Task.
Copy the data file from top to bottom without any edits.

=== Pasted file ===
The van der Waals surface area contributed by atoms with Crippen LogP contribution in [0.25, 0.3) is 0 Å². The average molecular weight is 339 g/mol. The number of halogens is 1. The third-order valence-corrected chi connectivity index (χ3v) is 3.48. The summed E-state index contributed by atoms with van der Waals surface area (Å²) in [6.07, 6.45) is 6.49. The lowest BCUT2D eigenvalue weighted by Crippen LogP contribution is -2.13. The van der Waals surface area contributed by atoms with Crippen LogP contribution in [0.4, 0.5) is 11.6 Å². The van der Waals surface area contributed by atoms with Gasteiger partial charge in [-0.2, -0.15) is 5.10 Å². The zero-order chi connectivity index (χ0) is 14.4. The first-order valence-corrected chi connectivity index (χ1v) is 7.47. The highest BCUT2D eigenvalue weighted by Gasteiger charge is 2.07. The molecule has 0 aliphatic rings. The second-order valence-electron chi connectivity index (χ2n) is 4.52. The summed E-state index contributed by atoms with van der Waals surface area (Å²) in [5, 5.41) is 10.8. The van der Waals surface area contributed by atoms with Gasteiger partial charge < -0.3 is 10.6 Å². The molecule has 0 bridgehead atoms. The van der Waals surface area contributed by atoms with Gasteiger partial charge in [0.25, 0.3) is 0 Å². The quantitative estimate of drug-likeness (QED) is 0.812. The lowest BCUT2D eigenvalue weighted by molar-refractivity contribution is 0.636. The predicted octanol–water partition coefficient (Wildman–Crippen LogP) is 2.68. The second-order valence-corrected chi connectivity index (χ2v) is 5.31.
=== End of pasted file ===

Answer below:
The van der Waals surface area contributed by atoms with Crippen LogP contribution in [0.25, 0.3) is 0 Å². The average molecular weight is 339 g/mol. The number of halogens is 1. The third-order valence-corrected chi connectivity index (χ3v) is 3.48. The summed E-state index contributed by atoms with van der Waals surface area (Å²) in [6.07, 6.45) is 6.49. The lowest BCUT2D eigenvalue weighted by Crippen LogP contribution is -2.13. The van der Waals surface area contributed by atoms with Crippen LogP contribution in [0.4, 0.5) is 11.6 Å². The van der Waals surface area contributed by atoms with Gasteiger partial charge in [-0.2, -0.15) is 5.10 Å². The zero-order chi connectivity index (χ0) is 14.4. The first-order valence-corrected chi connectivity index (χ1v) is 7.47. The highest BCUT2D eigenvalue weighted by Gasteiger charge is 2.07. The molecule has 0 aliphatic rings. The second-order valence-electron chi connectivity index (χ2n) is 4.52. The summed E-state index contributed by atoms with van der Waals surface area (Å²) in [5, 5.41) is 10.8. The van der Waals surface area contributed by atoms with Gasteiger partial charge < -0.3 is 10.6 Å². The molecule has 0 bridgehead atoms. The van der Waals surface area contributed by atoms with Gasteiger partial charge in [0.25, 0.3) is 0 Å². The quantitative estimate of drug-likeness (QED) is 0.812. The lowest BCUT2D eigenvalue weighted by molar-refractivity contribution is 0.636. The predicted octanol–water partition coefficient (Wildman–Crippen LogP) is 2.68. The second-order valence-corrected chi connectivity index (χ2v) is 5.31.